In the following, we will have a more detailed look at the global characteristics of the climate states close to the Snowball bifurcation, i.e. the stationary states for all investigated solar luminosities with the lowest concentration of CO2 in the atmosphere at which the system does not fall into a Snowball state.

Figure 2(a) Global annual mean surface air temperature and (b) sea-ice fraction of critical states as a function of solar luminosity (blue circles). The right-hand vertical axis in (b) indicates the effective latitude of the critical ice line, calculated from the sea-ice fraction assuming full ice cover over two symmetric polar caps, which is a reasonable approximation for the aquaplanet critical states (see Fig. 5). The grey shading indicates the ±3σ ranges of the respective values. Note that the states with higher temperature and lower sea-ice fraction are also stable states at higher solar luminosities, as shown for the 900 Ma time slice in Fig. 3.


Let us first take a look at the global annual mean surface air temperature and the mean sea-ice fraction of the critical states for the different time slices shown in Fig. 2, where the averages are taken over the last 100 years of each simulation. Whereas the critical CO2 concentrations as a function of solar luminosity would indicate a fairly smooth change over time (see Fig. 1), there is a marked shift in both the global annual mean surface air temperature and the mean sea-ice fraction; critical states at low solar luminosities consistently have global mean temperatures of about -2C and average sea-ice fractions of about 33 %, whereas critical states at higher solar luminosities exhibit much lower temperatures of about -15C and higher sea-ice fractions of 50 %. In addition, there is a slight cooling trend with increasing solar luminosities for the critical states at both lower and higher solar luminosities. Finally, the sequence of critical states with higher sea-ice fractions shows remarkably little scatter in this quantity – see Fig. 2b. Note that the shift in critical-state properties is not related to the downturn of the bifurcation limit at higher solar luminosities discussed in Sect. 3.1.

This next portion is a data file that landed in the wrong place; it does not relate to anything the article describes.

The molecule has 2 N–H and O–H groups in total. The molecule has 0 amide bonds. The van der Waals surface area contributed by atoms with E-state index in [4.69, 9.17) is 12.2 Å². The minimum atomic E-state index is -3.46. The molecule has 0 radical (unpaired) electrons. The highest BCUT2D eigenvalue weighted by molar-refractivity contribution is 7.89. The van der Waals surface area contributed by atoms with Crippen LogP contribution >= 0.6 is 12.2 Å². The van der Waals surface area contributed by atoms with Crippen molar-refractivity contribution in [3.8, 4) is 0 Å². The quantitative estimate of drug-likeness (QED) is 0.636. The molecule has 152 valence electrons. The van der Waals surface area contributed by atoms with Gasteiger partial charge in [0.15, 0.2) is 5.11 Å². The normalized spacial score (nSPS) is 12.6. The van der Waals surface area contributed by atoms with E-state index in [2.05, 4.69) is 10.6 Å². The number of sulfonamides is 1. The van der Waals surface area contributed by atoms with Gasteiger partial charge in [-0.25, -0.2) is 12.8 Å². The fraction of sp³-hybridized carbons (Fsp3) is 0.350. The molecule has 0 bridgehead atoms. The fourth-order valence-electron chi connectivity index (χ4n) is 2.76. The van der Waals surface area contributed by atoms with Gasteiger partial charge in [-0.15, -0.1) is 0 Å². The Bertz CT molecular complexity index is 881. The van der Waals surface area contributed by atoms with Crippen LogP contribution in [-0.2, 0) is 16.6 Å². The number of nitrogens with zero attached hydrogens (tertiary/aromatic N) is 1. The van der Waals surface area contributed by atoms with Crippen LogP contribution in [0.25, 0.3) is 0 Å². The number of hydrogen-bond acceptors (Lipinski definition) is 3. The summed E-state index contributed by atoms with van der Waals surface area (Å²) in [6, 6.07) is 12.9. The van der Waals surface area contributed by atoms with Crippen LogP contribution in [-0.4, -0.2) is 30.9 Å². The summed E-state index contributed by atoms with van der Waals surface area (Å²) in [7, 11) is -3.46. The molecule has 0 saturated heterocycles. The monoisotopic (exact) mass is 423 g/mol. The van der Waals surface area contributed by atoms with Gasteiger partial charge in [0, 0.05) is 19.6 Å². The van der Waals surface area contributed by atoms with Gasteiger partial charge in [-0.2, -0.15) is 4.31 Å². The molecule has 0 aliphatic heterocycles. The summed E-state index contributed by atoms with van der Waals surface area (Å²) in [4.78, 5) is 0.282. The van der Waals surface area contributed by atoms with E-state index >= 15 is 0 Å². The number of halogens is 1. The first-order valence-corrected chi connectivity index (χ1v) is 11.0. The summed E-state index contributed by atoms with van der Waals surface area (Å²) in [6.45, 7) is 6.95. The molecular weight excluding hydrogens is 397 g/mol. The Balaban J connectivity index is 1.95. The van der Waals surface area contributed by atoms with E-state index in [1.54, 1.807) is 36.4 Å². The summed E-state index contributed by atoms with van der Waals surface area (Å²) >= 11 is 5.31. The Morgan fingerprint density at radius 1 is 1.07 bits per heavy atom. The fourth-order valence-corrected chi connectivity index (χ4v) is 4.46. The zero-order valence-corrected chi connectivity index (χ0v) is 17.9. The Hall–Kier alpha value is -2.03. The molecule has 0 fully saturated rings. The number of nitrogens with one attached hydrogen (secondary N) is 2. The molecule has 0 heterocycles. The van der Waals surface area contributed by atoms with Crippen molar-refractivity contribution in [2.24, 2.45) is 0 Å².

Figure 3Global and annual mean sea-ice fraction in equilibrium climate states at 900 Ma for various concentrations of atmospheric CO2. Grey shaded areas are as in Fig. 2. Note that the simulation at 230 ppm is on track to a Snowball state but has not reached equilibrium due to numerical instability.


The values of 33 % and 50 % for the global annual mean sea-ice fraction found for the critical states can be translated into latitudes of the sea-ice margin of 42 and 30, respectively, if one assumes full ice cover over two symmetric polar caps, which is a reasonable assumption for aquaplanets. Thus, for lower solar luminosities, the sea-ice margin rests within the Ferrel cell of the atmosphere's large-scale circulation, whereas for higher solar luminosities, it corresponds to the Hadley cell boundary (which is fixed at 30 in our simplified atmosphere model). We will therefore refer to the critical states at lower solar luminosity as Ferrel states and to the ones at higher solar luminosity as Hadley states for simplicity.